Terminal 3 at Beijing Capital International Airport by Foster + Partners and Arup
Ten thousand people who lived in a rural village on the site were quickly displaced, and the settlement bulldozed. Foster, who previously didn’t have a presence in Beijing, established an office in 10 days. At the peak of construction, 50,000 workers buzzed on-site, erecting the terminal with mostly local materials. And four years later, the glittering project debuted on schedule. (By comparison, London Heathrow’s T5 took 20 years from design to completion.) The result is not only the world’s biggest airport building, but one of the best. Terminal 3, intuitive and efficient to use, reimagines circulation for passengers and vehicles alike.
Twice as large as the Foster-and-Arup-designed Chep Lap Kok airport in Hong Kong, Terminal 3 measures almost 14 million square feet and cost $3.65 billion to build. It comprises three buildings, aligned on a 2-mile-long, north-south axis, that form an elongated hourglass shape in plan. Travelers arrive at the south end of the building, where they get a sense of the terminal’s great scale: a soaring roof canopy rises to 148 feet above ground and tapers at the sides to 49 feet. Columns at the center of the canopy are painted red, while outlying ones fade to orange then yellow—all part of a sophisticated color scheme that plays on traditional Chinese themes without falling into cliché or stereotype.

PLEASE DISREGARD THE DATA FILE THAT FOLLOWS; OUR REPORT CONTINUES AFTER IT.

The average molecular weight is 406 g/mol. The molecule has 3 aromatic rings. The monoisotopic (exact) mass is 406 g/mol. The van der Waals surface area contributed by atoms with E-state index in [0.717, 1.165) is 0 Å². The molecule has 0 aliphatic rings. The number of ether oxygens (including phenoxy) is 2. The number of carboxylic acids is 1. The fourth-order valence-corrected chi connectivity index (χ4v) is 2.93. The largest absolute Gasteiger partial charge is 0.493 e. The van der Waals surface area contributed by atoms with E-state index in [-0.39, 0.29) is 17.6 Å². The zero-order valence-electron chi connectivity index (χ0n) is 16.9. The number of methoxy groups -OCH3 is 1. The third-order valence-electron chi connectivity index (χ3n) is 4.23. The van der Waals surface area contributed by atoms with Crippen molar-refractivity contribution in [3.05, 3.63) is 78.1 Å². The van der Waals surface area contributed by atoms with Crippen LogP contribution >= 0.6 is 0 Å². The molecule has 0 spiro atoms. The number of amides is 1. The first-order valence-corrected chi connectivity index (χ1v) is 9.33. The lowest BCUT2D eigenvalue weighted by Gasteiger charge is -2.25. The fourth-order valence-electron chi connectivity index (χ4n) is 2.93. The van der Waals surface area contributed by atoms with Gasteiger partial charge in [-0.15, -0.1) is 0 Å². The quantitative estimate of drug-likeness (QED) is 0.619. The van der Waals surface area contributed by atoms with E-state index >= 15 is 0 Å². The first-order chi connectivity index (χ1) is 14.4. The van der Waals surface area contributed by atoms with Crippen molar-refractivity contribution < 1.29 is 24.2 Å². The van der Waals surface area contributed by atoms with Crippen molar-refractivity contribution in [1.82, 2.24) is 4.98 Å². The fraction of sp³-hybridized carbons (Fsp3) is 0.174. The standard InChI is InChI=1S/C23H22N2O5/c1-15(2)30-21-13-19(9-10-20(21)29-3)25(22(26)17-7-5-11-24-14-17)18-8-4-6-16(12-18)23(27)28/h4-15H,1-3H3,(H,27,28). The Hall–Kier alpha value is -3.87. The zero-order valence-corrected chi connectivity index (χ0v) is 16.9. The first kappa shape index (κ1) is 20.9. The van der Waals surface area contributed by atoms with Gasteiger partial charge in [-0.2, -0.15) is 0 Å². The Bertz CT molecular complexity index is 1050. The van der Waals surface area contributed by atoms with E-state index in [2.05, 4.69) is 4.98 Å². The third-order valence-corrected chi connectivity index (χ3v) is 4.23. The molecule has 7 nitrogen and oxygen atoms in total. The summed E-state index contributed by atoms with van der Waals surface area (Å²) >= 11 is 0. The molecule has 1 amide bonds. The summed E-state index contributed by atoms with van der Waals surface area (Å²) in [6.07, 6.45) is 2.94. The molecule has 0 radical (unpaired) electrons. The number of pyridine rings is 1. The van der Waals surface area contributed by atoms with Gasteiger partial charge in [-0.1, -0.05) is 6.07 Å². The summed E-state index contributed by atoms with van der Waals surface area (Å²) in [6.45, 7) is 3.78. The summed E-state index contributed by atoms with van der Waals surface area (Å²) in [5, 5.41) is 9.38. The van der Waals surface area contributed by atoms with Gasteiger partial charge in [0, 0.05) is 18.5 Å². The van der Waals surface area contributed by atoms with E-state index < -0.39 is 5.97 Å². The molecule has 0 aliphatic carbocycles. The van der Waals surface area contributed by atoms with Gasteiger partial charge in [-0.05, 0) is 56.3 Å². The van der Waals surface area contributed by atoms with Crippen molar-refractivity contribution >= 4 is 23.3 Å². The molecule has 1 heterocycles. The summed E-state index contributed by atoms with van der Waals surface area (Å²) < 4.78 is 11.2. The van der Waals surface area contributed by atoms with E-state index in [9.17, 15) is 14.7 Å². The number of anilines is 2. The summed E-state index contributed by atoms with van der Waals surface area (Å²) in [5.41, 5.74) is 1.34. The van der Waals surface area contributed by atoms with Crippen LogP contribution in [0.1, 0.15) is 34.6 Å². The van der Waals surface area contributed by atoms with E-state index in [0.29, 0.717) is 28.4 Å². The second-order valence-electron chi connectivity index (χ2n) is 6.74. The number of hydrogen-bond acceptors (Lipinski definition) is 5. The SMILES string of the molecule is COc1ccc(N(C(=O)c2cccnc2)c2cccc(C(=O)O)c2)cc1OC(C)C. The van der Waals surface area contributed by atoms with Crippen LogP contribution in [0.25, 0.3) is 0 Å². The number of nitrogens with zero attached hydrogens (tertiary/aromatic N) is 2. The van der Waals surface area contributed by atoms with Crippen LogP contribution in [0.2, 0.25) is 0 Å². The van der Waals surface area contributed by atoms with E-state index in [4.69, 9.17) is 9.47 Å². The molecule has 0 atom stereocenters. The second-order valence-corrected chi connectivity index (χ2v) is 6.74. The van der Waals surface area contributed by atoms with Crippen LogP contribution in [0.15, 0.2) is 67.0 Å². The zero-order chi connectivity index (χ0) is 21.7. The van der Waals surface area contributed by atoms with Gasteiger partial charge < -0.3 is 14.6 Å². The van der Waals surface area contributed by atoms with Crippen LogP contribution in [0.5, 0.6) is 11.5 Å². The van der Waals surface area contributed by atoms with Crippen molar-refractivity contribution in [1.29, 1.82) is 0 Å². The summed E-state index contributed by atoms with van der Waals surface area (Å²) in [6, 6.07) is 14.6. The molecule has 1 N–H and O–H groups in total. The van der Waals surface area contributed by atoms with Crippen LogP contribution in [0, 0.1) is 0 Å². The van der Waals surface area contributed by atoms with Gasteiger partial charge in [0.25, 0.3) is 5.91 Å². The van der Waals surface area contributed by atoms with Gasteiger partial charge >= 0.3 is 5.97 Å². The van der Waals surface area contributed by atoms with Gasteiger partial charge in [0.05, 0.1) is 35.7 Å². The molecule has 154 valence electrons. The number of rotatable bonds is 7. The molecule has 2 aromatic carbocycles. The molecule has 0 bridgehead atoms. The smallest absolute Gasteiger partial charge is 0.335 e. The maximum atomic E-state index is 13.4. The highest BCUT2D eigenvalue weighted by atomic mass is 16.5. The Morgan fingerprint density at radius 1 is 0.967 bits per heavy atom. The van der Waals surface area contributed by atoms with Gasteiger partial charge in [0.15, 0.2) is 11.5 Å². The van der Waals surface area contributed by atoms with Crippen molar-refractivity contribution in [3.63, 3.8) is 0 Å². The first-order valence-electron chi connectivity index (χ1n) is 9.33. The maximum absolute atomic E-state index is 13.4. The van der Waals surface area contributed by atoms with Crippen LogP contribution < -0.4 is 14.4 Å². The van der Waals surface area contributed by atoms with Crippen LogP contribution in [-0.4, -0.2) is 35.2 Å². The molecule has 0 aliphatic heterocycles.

The northern terminus, whose shape mirrors that of the entry building, holds international gates, while a narrow finger building with additional gates to accommodate Olympiad travel and future growth connects the two. Two runways, one not yet constructed, sandwich the three volumes, and a pair of taxiways cut through the central link. Just south of the entry, an oval-shaped transit station connects passengers to a downtown subway and bus hub in 15 minutes.
Despite all the activity under one giant roof, Foster and Arup designed the terminal in a way that “takes the anxiety out of” airport travel, says Majidi. The central-axis plan, which directs passengers from check-in to domestic and then international gates, minimizes the flangelike concourses of other airport terminals, while interior details such as unidirectional ceiling slats point travelers in the direction of where to go next.